In 2003, accusations started to emerge of prisoner abuse in Abu Ghraib prison. US soldiers at Abu Ghraib prison serving there were accused of beating prisoners, forcing prisoners to strip, forcing prisoners to masturbate, and threatening prisoners with dogs, smearing prisoners with faeces, making prisoners simulate sex and form naked piles. There were also accusations that prisoners were raped, sodomised and beaten to death.



The State can’t, by law or generally denies any individual of the privilege to live with essential human pride. Torment or savage, brutal or corrupting treatment or discipline which trenches upon human respect would be impermissible under the Constitution. In this way the Supreme Court hoisted insusceptibility against torment or corrupting treatment to the status of a key directly under Article 21, however it is not particularly identified as a key right in the Constitution.[16]

Punishment of Custodial brutality is unlawful and in addition illegal, however that being said, it is still by and by. Custodial Violence is an infringement of essential human rights and opportunities, as per Universal Declaration of Human Rights with respect to custodial torment and mishandle of force by law requirement powers.

Despite the fact that there are various articles in constitution and numerous areas in the Criminal Procedure Code, 1973, Indian Penal Code, 1860 and Evidence Act, 1872, which protects the enthusiasm of the detainees, the topic of whether there is a legitimate usage, is an imperative viewpoint to be noted. Indeed, even in this present situation, we find numerous instances of tormenting to death in the police headquarters, punishment of custodial viciousness upon the detainees, and so forth.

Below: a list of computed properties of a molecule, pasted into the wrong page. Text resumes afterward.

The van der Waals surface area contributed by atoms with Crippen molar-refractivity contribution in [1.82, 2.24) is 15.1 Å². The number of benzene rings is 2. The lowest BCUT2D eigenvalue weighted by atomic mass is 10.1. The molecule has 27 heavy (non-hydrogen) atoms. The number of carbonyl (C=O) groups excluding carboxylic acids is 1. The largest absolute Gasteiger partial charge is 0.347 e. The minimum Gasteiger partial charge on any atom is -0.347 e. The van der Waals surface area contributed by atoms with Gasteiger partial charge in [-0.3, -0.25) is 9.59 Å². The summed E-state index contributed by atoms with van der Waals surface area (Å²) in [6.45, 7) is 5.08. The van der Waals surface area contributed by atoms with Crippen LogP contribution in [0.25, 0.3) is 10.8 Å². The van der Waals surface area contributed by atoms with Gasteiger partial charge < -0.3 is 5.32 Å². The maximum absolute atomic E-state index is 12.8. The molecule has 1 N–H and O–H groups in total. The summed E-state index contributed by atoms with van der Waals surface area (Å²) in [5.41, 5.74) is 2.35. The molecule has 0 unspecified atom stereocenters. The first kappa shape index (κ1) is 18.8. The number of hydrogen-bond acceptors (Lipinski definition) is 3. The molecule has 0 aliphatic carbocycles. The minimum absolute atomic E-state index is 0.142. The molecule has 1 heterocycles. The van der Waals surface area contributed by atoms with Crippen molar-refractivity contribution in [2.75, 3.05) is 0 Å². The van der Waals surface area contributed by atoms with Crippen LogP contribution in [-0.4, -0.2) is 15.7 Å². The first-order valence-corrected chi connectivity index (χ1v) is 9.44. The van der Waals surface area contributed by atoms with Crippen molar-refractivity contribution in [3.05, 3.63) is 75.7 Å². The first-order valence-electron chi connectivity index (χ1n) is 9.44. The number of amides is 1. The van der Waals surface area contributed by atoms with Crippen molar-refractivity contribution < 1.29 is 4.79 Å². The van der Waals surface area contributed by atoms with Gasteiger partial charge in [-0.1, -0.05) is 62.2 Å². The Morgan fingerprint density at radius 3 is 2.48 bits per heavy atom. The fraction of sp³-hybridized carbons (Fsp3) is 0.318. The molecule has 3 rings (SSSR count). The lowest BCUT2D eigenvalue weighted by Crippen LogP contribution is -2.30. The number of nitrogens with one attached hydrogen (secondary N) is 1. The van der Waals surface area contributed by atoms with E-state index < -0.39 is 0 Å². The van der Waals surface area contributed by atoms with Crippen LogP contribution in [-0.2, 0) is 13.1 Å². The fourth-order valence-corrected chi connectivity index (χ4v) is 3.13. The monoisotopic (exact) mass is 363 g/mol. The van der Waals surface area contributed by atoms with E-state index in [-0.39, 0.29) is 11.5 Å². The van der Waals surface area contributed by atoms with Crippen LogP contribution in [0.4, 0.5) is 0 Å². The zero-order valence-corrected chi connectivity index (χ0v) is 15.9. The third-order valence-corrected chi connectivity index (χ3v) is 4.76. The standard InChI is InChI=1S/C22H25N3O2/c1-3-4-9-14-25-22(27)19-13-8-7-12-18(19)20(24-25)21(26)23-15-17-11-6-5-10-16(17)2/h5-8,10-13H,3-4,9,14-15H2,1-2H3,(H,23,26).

The suggestion in regard to Prisoners right in context of India could be-

  • Legislation can take active interest in framing the Rights of Prisons.
  • There should be enough facilities for the prisoners inside the prison in order to give them dignified and humane condition.
  • State may form separate committees for inspection in jails in order to ensure the wellbeing of prisoners.
  • There should be inside jail mechanism to hear the disputes and problems of the prisoners
  • State may also plan for the establishment of new policies which may help the prisoners to carry their life smoothly after coming out of the jail
  • There should be regular interrogation and checking of the behaviour of the authorities in the jail.
  • There should be set criteria for the code of conduct of the authorities in the jail and also remedies for the same.
  • Prisoners should be acknowledged with their rights and duties and also there should be enough opportunity to represent themselves.


[1] Prison system which is a method of handling criminals was the result of historic accidents. It was not a carefully thought out plan. The great prison in Rome was built by Pope Innocent X in 1655. There were generalised institutions for the care of criminals. The Seventeenth and Eighteenth centuries saw the rise of “Prisons”, “Jails”, “Houses correction ”etc. See John Lewis  ,Gillin, Qriminology and Penology (1977)page-372.

[2] The Philosophy of Punishment (1969), p.282 J.D.Mc Clean and J.C.Wood, Criminaly Justicew and, Treatment for Offenders (1969),page :83-87.

[3] V.N.Rajan,  Whither_ Criminal Justice Policy? (1983) , p.178.

[4] F.Galliher and James L.Mc Cartney, Criminology (1977), p.110.

[5] It is often referred to as the hedonistic calculus. Jeremy Bentham was the exponent of this theory. He viewed people possessing a free will. According to him the criminal laws should prescribe punishment just severe enough to offset the pleasure people receive froma committing a criminal act. See Galliher and Mc Cartney, page.110.

[6] V.N.Rajan,  Whither_ Criminal Justice Policy? (1983) , p.178.

[7] A.I.R. 1978 S.C. 1675 at p.l727 per Desai¢ J.

[8] Sunil Batra v. Delhi Administration, A.I.R. 1980 S.C.

[9] Maneka Gandhi vs Union Of India on 25 January, 1978 SCR (2) 621.

[10] Article 14 reads:— “The state shall not deny to any person equality before the law or the equal protection of the laws within the territory of India”.

[11] Francis Coralie Mullin vs The Administrator, Union … on 13 January, 1981: 1981 AIR 746,  SCR (2) 516

[12] Prem Shankar Shukla vs Delhi Administration on 29 April, 1980 AIR 1535, 1980 SCR (3) 855

[13] Shri D.K. Basu,Ashok K. Johri vs State Of West Bengal,State Of U.P on 18 December, 1996

[14] Ajab Singh & Anr. vs State Of Uttar Pradesh & Ors. on 9 March, 2000

[15] Maneka Gandhi vs Union Of India on 25 January, 1978 AIR 597, 1978 SCR (2) 621

[16] P.N.Bhagwathi, “Human Rights in the Criminal Justice System”, 27 JILI (1985) l at p.25.